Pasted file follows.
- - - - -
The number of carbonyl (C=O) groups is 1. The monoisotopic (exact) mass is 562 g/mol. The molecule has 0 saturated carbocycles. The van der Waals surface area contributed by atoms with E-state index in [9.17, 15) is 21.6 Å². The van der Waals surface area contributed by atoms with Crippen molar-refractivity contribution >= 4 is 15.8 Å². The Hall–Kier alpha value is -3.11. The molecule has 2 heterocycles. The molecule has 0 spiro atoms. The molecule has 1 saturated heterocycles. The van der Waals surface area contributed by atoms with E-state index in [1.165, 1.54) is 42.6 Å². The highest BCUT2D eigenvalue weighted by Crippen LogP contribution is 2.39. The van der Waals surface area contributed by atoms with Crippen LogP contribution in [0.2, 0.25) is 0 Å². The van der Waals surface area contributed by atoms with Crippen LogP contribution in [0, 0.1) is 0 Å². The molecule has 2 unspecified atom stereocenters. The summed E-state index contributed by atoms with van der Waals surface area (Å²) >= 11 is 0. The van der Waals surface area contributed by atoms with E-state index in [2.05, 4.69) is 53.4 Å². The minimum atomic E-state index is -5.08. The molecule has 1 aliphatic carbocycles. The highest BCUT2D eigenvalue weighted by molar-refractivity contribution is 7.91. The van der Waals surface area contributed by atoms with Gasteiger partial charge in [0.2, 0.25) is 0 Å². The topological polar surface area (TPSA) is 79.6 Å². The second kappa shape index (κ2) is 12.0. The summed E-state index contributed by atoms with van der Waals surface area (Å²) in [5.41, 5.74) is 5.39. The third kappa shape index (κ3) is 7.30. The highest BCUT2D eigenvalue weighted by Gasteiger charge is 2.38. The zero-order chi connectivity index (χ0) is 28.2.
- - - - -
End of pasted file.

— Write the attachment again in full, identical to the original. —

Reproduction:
The number of carbonyl (C=O) groups is 1. The monoisotopic (exact) mass is 562 g/mol. The molecule has 0 saturated carbocycles. The van der Waals surface area contributed by atoms with E-state index in [9.17, 15) is 21.6 Å². The van der Waals surface area contributed by atoms with Crippen molar-refractivity contribution >= 4 is 15.8 Å². The Hall–Kier alpha value is -3.11. The molecule has 2 heterocycles. The molecule has 0 spiro atoms. The molecule has 1 saturated heterocycles. The van der Waals surface area contributed by atoms with E-state index in [1.165, 1.54) is 42.6 Å². The highest BCUT2D eigenvalue weighted by Crippen LogP contribution is 2.39. The van der Waals surface area contributed by atoms with Crippen LogP contribution in [0.2, 0.25) is 0 Å². The van der Waals surface area contributed by atoms with Crippen LogP contribution in [0, 0.1) is 0 Å². The molecule has 2 unspecified atom stereocenters. The summed E-state index contributed by atoms with van der Waals surface area (Å²) >= 11 is 0. The van der Waals surface area contributed by atoms with E-state index in [2.05, 4.69) is 53.4 Å². The minimum atomic E-state index is -5.08. The molecule has 1 aliphatic carbocycles. The highest BCUT2D eigenvalue weighted by molar-refractivity contribution is 7.91. The van der Waals surface area contributed by atoms with Gasteiger partial charge in [0.2, 0.25) is 0 Å². The topological polar surface area (TPSA) is 79.6 Å². The second kappa shape index (κ2) is 12.0. The summed E-state index contributed by atoms with van der Waals surface area (Å²) in [5.41, 5.74) is 5.39. The third kappa shape index (κ3) is 7.30. The highest BCUT2D eigenvalue weighted by Gasteiger charge is 2.38. The zero-order chi connectivity index (χ0) is 28.2.